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“Man cannot discover new oceans unless he has the courage to lose sight of the shore.”

Andre Gide

Marie-Louis von Franz, a Swiss psychologist, noticed a disturbing trend in the mid-20th century – many men and women who were well into their adult years remained psychologically stunted in their maturation. They occupied the bodies of adults, but their mental development failed to keep pace. on Franz saw this as such a pressing issue that in 1959 she gave a series of lectures on the psychology of the Puer Aeternus, which is Latin for “eternal child”. While originally this term was used in mythology to refer to a child god who remains forever young, her teacher Carl Jung had adopted the term for psychological purposes to describe the individual who, like Peter Pan, fails to grow up. In one of her lectures von Franz describes the puer aeternus as the individual who: 

“…remains too long in adolescent psychology; that is, all those characteristics that are normal in a youth of seventeen or eighteen are continued into later life, coupled in most cases with too great a dependence on the mother.”

Marie-Louis von Franz, The Problem of the Puer Aeternus

Von Franz predicted that in the coming decades what she called “the problem of the puer aeternus” would spread across the world and affect more and more individuals. Her predictions have proven remarkably accurate – especially among the male population of the Western world. Many young men are struggling academically, socially, spiritually, financially, and sexually. They are living at home into their late 20s and 30s, choosing to remain in the comforting confines of their parents’ care rather than testing the unknown waters of independence. Instead of striving to create something of themselves, many prefer the familiar and comfortable virtual worlds of internet, pornography, and video games. They are passive wanderers in life with no path or purpose, save the pursuit of momentary pleasure to ease their suffering. Based on the scope of this problem, it would not be far fetched to claim that the problem of the puer aeternus is the primary neurosis of the modern age.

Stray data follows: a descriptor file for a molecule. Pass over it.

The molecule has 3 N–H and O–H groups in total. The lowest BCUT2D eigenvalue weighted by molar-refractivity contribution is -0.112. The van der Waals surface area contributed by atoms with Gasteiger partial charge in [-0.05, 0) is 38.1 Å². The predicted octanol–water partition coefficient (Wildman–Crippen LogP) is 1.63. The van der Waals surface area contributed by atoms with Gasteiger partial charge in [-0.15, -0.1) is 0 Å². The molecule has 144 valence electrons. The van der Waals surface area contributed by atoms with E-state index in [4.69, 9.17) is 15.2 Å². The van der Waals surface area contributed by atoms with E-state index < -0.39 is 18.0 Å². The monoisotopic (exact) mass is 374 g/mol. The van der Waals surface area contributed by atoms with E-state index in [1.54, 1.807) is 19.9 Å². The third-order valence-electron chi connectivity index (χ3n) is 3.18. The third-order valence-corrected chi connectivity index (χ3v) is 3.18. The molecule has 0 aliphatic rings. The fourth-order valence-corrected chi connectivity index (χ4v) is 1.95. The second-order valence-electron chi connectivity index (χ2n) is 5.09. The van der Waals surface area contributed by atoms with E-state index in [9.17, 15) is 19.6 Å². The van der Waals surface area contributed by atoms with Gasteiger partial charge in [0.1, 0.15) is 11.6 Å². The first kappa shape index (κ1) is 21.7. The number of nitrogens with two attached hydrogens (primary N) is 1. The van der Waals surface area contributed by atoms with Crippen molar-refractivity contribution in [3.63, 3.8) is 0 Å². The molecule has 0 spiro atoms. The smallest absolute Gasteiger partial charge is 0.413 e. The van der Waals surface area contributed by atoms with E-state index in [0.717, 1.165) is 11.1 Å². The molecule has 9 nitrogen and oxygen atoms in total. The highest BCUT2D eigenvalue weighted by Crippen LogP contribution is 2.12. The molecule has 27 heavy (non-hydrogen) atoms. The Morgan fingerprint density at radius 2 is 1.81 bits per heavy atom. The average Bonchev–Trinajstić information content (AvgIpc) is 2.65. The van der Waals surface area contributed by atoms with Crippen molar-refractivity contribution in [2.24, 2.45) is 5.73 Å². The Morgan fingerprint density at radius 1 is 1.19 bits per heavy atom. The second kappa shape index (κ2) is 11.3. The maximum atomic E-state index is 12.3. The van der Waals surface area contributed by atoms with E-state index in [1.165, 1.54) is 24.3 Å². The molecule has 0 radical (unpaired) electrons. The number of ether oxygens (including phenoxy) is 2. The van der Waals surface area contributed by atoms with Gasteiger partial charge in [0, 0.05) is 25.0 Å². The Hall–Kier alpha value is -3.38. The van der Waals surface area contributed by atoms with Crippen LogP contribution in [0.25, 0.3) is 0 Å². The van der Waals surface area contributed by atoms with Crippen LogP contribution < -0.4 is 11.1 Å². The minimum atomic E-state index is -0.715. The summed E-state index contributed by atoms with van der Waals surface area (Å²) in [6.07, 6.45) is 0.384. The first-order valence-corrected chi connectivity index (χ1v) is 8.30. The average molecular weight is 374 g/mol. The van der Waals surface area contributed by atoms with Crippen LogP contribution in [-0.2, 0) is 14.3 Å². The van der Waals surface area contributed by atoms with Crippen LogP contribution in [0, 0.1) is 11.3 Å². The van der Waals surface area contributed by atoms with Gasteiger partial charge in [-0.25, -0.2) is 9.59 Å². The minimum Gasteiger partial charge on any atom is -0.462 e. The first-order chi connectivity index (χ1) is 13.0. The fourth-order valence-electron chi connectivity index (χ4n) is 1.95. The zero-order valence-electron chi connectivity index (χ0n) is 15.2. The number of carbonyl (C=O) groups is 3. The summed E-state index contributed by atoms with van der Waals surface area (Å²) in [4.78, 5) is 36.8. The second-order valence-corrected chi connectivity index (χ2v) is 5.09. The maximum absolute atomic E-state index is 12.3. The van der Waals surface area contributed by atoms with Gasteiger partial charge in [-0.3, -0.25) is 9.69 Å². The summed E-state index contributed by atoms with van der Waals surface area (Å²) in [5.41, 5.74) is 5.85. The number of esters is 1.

The purpose of this course is to provide an antidote to those who suffer from this problem. To do this, we are going to provide an in-depth psychological analysis of the puer aeternus, and building on insights from Carl Jung, Soren Kierkegaard, von Franz, and others, provide practical advice on how to commence on a more responsible, enriching, successful, and independent life path. 

Before we examine the psychology of the puer aeternus, it is necessary to take note of the conditions which have given rise to this social problem, and toward this end we must discuss how a strong mother complex stunts the maturation of many today – for as von Franz notes:

“A man who has a mother complex will always have to contend with his tendencies toward becoming a puer aeternus.”  

Marie-Louis von Franz, The Problem of the Puer Aeternus

Throughout our evolutionary history the mother and father have assumed different parental roles. Mothers have always interacted with their children more than fathers. They maintain more physical contact and are more nurturing, comforting, and empathetic to the physical and emotional pains and needs of the child. This extremely intimate and close relationship with the mother-figure creates in the child a lasting emotional mark, or a highly resistant psychological bond psychologists call a “mother complex”:

“The child’s experience of the mother is internalized as a complex; an emotionally charged cluster of energy beyond the control of the ego.”

James Hollis, Under Saturn’s Shadow

Fathers do not create this same bond of dependency with the child. Instead, their role, has traditionally been to provide the developing child with resources and protection, but just as importantly with guidance. More specifically, the role of the father has been to help the child break free from their bond of dependency with the mother and so help him emerge into the world as an independent and functional adult.

In most cultures throughout history individuals transitioned from adolescence to adulthood with the help of initiatory rites of passage. The primary goal of all initiatory rites of passage, cross-culturally, was to separate the youth from his mother, first physically, and then psychologically. These rites were performed shortly after the onset of puberty, and were instituted solely by the elder males of the tribe, the “cultural fathers”. Women were generally banned from observing or participating in these rituals.